5 Reasons To Worry About Climate Change in 2019


It’s time to face the facts. The Earth’s climate is changing rapidly as a result of human activity, and if the last few years have been any indicator, it’s going to get worse before it gets better. While green movements across the globe have been picking up momentum, it has not been enough to reverse course on what could be the biggest disaster that human beings have ever witnessed.

Saving the planet from certain doom means switching to clean, renewable energy sources, and fast. But before we can do that it is important to understand just how dire the situation really is. Here five of the most urgent reasons to worry about climate change in 2019:

The Oceans Are Getting More Acidic

Increased carbon emissions have led to sweeping changes in our oceans, and for marine organisms, that could be a really, really bad thing. National Geographic tells the story of a group of scientists working on the front lines to try to reverse the rapidly increasing acidification of our oceans, an epidemic that has already led to the bleaching of coral reefs and the elimination of entire species. Because the ocean is an amazingly rich and complicated ecosystem, the loss of even a single species can have huge ramifications on our economy and food supply.

Sea Level Rise is Accelerating

Rising sea levels are one of the most immediate consequences of climate change, and we can already see it happening. Driven by thermal expansion as well as melting ice in Greenland and Antarctica, sea level rise can hurt coastal economies, threaten wildlife populations, and even contaminate our drinking water.

melting ice caps

Now, NASA is reporting that rather than rising at a steady rate, global sea level rise is actually accelerating, meaning that many of the climate change projections of the past few decades are inaccurate.NASA reports that once this acceleration is factored in, global sea levels could rise as much as 26 inches by 2100, enough to do some real damage within our lifetime.

Hurricanes are Getting Worse

Hurricane Florence was severe and powerful storm that was responsible for over $10 billion dollars in damage and the deaths of over 50 people, and now, researchers from Stony Brook University are reporting that climate change may have made it a whole lot worse.The researchers estimated that warmer air temperatures and increased moisture content due to climate change were responsible for up to 50% more rainfall and an additional 80 kilometers in size. In addition, the researchers suggested that Florence’s irregular & destructive path was the result of changes to the coastal pressure dome. This means that if we can’t find a way to reduce our carbon footprint and make the switch to clean energy, we can expect a lot more of the same.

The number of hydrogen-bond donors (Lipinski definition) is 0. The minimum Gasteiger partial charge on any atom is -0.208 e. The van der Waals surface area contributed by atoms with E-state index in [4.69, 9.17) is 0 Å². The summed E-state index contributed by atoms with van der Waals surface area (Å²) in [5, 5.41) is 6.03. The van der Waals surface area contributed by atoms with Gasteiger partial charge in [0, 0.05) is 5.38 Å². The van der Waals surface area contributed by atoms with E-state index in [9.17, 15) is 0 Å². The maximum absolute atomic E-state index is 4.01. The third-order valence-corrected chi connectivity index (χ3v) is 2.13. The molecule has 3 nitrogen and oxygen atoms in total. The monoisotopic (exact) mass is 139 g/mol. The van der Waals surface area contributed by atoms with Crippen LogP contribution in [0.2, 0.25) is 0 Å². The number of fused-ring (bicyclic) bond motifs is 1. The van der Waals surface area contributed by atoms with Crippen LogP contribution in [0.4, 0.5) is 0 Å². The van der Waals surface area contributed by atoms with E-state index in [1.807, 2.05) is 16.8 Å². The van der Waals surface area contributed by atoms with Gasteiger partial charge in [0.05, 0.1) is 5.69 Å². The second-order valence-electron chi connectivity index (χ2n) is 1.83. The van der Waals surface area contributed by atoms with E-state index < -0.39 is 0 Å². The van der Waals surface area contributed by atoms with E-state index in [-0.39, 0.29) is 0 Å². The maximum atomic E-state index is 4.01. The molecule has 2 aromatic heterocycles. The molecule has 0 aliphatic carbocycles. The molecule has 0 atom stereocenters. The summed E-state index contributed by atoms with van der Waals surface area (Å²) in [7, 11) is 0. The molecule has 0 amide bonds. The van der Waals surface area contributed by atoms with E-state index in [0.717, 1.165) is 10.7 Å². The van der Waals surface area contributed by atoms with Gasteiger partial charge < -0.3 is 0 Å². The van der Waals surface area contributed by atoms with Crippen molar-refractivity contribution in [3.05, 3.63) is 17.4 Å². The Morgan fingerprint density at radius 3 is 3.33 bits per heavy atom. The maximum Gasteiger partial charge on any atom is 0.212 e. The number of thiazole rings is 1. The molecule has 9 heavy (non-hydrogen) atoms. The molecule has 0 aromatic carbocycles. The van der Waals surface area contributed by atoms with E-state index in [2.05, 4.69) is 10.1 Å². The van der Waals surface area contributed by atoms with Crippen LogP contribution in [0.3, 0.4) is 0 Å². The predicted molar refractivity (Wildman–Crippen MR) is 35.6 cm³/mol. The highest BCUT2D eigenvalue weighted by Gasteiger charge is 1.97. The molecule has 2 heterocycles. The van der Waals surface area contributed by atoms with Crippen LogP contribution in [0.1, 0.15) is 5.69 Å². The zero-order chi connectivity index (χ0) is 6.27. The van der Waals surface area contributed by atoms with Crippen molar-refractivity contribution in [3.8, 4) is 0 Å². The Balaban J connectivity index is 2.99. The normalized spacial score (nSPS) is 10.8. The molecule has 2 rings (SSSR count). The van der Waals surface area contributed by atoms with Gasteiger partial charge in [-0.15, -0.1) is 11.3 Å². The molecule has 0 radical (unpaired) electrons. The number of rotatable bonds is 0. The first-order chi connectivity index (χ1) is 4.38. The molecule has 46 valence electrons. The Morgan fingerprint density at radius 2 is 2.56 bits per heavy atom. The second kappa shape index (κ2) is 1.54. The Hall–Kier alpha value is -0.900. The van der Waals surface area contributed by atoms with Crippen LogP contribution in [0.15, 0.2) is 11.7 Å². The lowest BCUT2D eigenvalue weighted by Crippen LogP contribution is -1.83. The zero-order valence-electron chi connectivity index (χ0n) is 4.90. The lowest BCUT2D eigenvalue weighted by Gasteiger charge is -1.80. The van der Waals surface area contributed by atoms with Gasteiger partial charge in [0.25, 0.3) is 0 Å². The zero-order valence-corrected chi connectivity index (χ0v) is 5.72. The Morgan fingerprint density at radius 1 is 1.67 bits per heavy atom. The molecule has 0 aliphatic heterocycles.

Wildfires are More Frequent

Over the last few years, America has been besieged by some of the worst wildfires in our nation’s history, and it doesn’t look like it’s going to be getting better anytime soon. A report by carbonbrief.org points out that this recent scourge of wildfires has coincided with some of the warmest temperatures on record, conditions that sap the moisture from the air and ground, making forests that much easier to burn.

wildfires

While climate skeptics often point to outdated data from early in the 20th century, the consensus today is clear. As Professor Anthony Westerling of the University of California tells Carbon Brief, “I would say there is no question whatsoever that climate plays a role in the increase in fires.”

Droughts have Increased in Intensity

According to the World Meteorological Organization, droughts are perhaps the most costly of all the ecological disasters that have been linked with climate change, as they have a direct and immediate effect on ecosystems and agriculture. In the last few years, increased global temperatures have pushed precipitation levels into severe deficits all over the world, leading to significantly higher drought risk.

Fortunately, Dr. Benjamin Cook, a climate scientist at the NASA Goddard Institute for Space Studies and the Lamont-Doherty Earth Observatory, sees an opportunity through it all:

“While a drier future– and, in some cases, present – poses significant challenges for the management of water resources, there are also substantial opportunities to alleviate the worst impacts.”

Dr. Cook’s suggested opportunities include looking for better ways to manage water around the world, but it is an optimism that can, and perhaps must be applied to other areas of climate change as well.

What Can Be Done

Protecting the planet from increased carbon emissions is a task that will take every one of us. By no means will it be easy, but it’s not all that hard, either. Clean energy has advanced to the point where it can actually be cheaper than traditional energy. 

With Common Energy, you are able to access electricity from nearby community solar projects without any installation or upfront cost. What's more, because solar is now cheaper than fossil fuels, you are able to immediately save on your monthly electricity bill. Making the switch to clean energy sources is the single most important thing that we can do for the long term health of our planet. Join us today.

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